STANTON - The word that comes to mind after watching BlueSky Health and Stanton open the three-game championship series for Twilight League Tuesday night is 'battle.'
The players battled with high-80s heat and humidity to keep fresh and focused. Both starting pitchers - Trent Keteri for Stanton and Ray Wojtala for BlueSky - battled command issues and the fatigue that comes with high pitch counts in high leverage situations.
And in the end, it was the final battle, an individual affair between Wojtala and Wildcat three-hole hitter Erik Nettell that decided the game.
Stanton’s Tom Durocher collides with BlueSky Health catcher Dan Juopperi in a play at the plate during Tuesday’s Twilight League championship series Game 1 in Stanton. Durocher was out on the play. (DMG photo by Michael Bleach)
A fitting finish for a roller-coaster contest, Nettell stepped to the plate with two outs and two men on in the bottom of the seventh. In the previous inning, Nettell had jacked a gasp-inducing, two-run homer to right field to cut the lead down to two.
Another swing like that and the Wildcats would walk off winners.
Instead, after several balls and a foul-tip, Wojtala offered a high-fastball that Nettell found too enticing.
The resulting strikeout - the eighth of the night for Wojtala - shut the door 12-10 on Stanton and gives BlueSky a chance to lock up the championship at home Thursday night at 6 p.m.
"Every game with those guys goes like that," BlueSky manager Jason Koski said. "I was just worried that Burr (Nettell) was going to hit a home run there and the game would have been done. Their lineup is so good that they are tough to put away."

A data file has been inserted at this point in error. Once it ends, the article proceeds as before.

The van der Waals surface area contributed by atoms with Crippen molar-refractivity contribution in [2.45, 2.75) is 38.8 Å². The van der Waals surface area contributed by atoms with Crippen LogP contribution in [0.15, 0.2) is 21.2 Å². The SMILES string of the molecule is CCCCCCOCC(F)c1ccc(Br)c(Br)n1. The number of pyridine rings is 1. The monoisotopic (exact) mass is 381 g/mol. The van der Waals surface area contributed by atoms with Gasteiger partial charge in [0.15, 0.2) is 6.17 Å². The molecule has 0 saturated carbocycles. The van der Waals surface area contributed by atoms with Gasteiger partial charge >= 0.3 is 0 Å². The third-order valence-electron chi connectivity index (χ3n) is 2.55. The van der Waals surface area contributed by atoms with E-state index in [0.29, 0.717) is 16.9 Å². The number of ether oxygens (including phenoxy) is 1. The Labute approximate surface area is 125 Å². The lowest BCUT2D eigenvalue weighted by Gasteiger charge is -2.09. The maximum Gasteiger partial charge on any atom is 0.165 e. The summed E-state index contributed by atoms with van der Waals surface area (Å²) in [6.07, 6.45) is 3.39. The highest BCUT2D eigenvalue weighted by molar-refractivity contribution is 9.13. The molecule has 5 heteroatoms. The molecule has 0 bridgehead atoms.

BlueSky built its lead early, capitalizing on three errors in the first four innings, three wild pitches, two hit-by-pitches and legging out a trio of infield singles to put up 11 runs on the combination of Keteri and reliever Chris Saari. Twice Stanton defenders passed up an easier out at first base for a high-risk/high reward effort.
Both times the moves resulted in runs and more runners.
"It seems like whenever either team gives an extra out, the other team scores," Koski said. "You have to minimize your errors and capitalize on theirs."
And while the small-ball maneuvers provided the brunt of the runs, BSH clean-up hitter Brian Juopperi showed off the power capability in the middle of lineup with two no-doubt home runs well into the right-field trees.
"I don't know if Brian has hit a home run all year," Koski said. "He is normally a line-drive hitter, but he got a couple in the air today. He is a really good hitter, and he definitely produced at the plate for us."
Even in a five-run hole, Stanton didn't lay down, though.
Wildcat cleanup hitter Josh Koskela clubbed a long ball to open the fifth inning and get the comeback started, only to see it sputter out when Brooks Olson was thrown out at home to end the frame after some confusion on the bases. Nettell cut the lead to two with his homer in the sixth.
Stanton stranded five runners on base over the final three innings, though, as Wojtala kept finding a way to get himself out of jams.
"He didn't have his best stuff tonight but he battled the whole way," Koski said. "He was good enough to beat them. He is our No. 1 pitcher by far.
"He threw a lot of pitches, I don't know exactly what it was but it was well over 100. And especially against Stanton, they make you pitch. He just fought through."